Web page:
This is the season of flying fluffy seeds. Asters, thistles, blazing stars, milkweeds, and other late season flowers are sending their seeds into the air, a few of which might actually land in a place where they can germinate. Each of those seeds is attached to a filamentous structure, variously called a pappus or coma, depending upon the species of plant. Those fluffy structures catch the wind and allow the seed to travel many miles, in some cases – though most land within a few meters of their origin.
Seeds that can float on the air are a nice adaptation for plants, but they are also attractive photographic subjects. Over the last week, I’ve photographed the seeds of common milkweed (Asclepias syriaca), dotted gayfeather (Liatris punctata) and tall thistle (Cirsium altissimum) in some local prairies. Here are a few of those photos for your Friday enjoyment.
Science doesn’t have to be complicated or difficult. In fact, the essence of science is really just a way to satisfy our curiosity about the world.
There is great value in rigorous science, with sufficient replication and statistical power to merit publication in peer-reviewed journals. That kind of science moves us forward as a scientific community, and provides checks and balances to make sure we don’t go too far down the wrong path. At the other end of the spectrum, however, is the kind of science that any naturalist or land manager can use to answer basic questions about how the world works. An observation triggers a question, and more observations help answer that question.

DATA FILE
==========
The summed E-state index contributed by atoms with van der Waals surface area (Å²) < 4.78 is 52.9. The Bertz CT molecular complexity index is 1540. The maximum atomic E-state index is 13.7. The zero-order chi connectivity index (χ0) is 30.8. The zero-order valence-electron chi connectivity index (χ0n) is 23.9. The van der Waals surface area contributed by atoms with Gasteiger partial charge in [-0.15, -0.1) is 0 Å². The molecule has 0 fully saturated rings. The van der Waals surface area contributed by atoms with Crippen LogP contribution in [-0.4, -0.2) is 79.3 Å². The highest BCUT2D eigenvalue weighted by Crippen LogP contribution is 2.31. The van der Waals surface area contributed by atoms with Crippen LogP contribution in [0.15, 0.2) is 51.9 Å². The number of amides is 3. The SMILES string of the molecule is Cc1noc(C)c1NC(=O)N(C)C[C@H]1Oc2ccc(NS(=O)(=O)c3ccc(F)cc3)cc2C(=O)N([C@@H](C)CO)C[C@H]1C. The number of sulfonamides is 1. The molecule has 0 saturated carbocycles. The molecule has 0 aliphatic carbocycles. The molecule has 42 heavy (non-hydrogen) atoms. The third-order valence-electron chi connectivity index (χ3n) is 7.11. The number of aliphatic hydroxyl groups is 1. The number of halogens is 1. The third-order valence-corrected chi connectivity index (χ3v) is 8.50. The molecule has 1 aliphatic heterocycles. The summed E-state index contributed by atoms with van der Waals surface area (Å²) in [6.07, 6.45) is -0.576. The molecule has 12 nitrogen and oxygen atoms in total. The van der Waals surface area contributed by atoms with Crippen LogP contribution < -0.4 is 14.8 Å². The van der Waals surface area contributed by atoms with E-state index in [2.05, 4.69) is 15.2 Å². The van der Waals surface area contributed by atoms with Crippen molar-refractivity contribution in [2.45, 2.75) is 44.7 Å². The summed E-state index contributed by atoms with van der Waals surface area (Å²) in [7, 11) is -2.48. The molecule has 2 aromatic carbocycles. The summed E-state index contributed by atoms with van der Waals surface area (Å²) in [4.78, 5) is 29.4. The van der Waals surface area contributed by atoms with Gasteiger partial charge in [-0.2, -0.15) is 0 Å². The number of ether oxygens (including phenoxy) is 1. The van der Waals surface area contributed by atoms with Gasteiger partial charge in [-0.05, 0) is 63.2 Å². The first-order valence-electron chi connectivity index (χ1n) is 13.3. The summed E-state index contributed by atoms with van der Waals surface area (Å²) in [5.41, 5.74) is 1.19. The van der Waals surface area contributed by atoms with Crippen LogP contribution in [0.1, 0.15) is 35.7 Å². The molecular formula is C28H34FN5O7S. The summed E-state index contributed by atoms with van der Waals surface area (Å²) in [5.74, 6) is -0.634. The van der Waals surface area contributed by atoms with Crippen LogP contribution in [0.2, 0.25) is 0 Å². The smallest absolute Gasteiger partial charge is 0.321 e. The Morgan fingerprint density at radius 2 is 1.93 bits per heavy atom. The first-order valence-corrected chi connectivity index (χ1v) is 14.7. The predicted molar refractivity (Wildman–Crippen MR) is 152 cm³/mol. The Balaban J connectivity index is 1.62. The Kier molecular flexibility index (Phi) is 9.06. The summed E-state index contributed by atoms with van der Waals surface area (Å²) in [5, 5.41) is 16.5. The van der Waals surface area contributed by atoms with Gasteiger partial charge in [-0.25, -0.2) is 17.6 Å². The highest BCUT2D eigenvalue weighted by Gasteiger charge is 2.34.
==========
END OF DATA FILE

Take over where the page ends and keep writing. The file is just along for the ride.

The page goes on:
Exactly one year ago, I posted the results of about a half hour’s worth of data collection on dotted gayfeather (Liatris punctata) plants. I had noticed that plants in one part of one of our restored Platte River Prairies seemed to have a lot more flowering stems than in another part of the same prairie. It was pretty easy to walk around and count enough stems in both patches and see if my observation could be confirmed by data. It was. Gayfeather plants growing in the half that had been burned and grazed intensively during the previous year had many more flowering stems than those growing in the half that hadn’t been burned and was only lightly grazed.
At the time, I speculated that perhaps the reduced competition from grazed/stressed grasses had allowed the dotted gayfeather plants an opportunity to produce a lot more flowering stems. You can read last year’s post for more details on my hypothesis, if you like, but in that post I’d promised to revisit the site again in future years to see if patterns of stem abundance fit my guess.
Well, I kept my promise yesterday, and the results are very interesting!
The above graph shows averages based on counts of 58 and 63 plants from the east half of the prairie in 2017 and 2018, respectively. In the west half, I counted 53 plants in 2017 and 43 in 2018 – it was harder to find flowering plants in 2018, making me wonder if some didn’t bloom or if they were just hidden in the dense grass (or both).
The west half of the prairie, was burned/grazed in 2016 and had very high numbers of gayfeather stems/plant in 2017. It was completely rested from grazing last year and is only getting very light grazing pressure in 2018. As a result, grasses have recovered very well, and now grow pretty thickly around the dotted gayfeather plants. My prediction was that as grasses recovered, the number of gayfeather stems would decrease. They did. In 2017, I was finding a lot of plants with stem numbers in the 20’s and 30’s, and one gigantic plant had 51 stems! In the same area a year later, I found one plant with 21 stems and all the rest had 10 or fewer (most had 3 or fewer).